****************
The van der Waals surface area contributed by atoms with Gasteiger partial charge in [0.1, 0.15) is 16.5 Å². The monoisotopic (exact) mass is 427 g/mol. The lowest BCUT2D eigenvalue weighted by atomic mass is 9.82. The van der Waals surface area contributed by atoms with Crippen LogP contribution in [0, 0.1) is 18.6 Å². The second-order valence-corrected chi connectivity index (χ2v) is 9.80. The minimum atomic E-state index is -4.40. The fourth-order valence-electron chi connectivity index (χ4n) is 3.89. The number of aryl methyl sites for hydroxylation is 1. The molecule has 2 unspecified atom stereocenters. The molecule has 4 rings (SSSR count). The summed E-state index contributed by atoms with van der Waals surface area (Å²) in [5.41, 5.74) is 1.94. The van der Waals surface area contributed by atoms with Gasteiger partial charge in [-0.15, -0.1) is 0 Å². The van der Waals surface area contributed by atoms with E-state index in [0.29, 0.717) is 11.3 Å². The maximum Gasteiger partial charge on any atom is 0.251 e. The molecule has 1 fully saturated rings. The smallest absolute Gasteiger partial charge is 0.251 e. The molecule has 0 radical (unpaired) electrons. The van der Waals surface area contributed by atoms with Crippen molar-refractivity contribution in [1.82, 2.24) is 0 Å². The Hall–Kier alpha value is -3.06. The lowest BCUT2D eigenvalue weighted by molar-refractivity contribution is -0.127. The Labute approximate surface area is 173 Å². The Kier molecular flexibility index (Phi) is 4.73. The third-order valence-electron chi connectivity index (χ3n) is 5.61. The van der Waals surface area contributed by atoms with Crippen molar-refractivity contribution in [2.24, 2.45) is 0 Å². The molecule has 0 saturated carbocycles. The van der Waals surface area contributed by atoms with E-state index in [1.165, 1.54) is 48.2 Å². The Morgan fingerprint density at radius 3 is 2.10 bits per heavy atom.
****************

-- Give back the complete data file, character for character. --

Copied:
The van der Waals surface area contributed by atoms with Gasteiger partial charge in [0.1, 0.15) is 16.5 Å². The monoisotopic (exact) mass is 427 g/mol. The lowest BCUT2D eigenvalue weighted by atomic mass is 9.82. The van der Waals surface area contributed by atoms with Crippen LogP contribution in [0, 0.1) is 18.6 Å². The second-order valence-corrected chi connectivity index (χ2v) is 9.80. The minimum atomic E-state index is -4.40. The fourth-order valence-electron chi connectivity index (χ4n) is 3.89. The number of aryl methyl sites for hydroxylation is 1. The molecule has 2 unspecified atom stereocenters. The molecule has 4 rings (SSSR count). The summed E-state index contributed by atoms with van der Waals surface area (Å²) in [5.41, 5.74) is 1.94. The van der Waals surface area contributed by atoms with Gasteiger partial charge in [-0.15, -0.1) is 0 Å². The van der Waals surface area contributed by atoms with E-state index in [0.29, 0.717) is 11.3 Å². The maximum Gasteiger partial charge on any atom is 0.251 e. The molecule has 1 fully saturated rings. The smallest absolute Gasteiger partial charge is 0.251 e. The molecule has 0 radical (unpaired) electrons. The van der Waals surface area contributed by atoms with Crippen molar-refractivity contribution in [1.82, 2.24) is 0 Å². The Hall–Kier alpha value is -3.06. The lowest BCUT2D eigenvalue weighted by molar-refractivity contribution is -0.127. The Labute approximate surface area is 173 Å². The Kier molecular flexibility index (Phi) is 4.73. The third-order valence-electron chi connectivity index (χ3n) is 5.61. The van der Waals surface area contributed by atoms with Crippen molar-refractivity contribution in [2.24, 2.45) is 0 Å². The molecule has 0 saturated carbocycles. The van der Waals surface area contributed by atoms with E-state index in [1.165, 1.54) is 48.2 Å². The Morgan fingerprint density at radius 3 is 2.10 bits per heavy atom.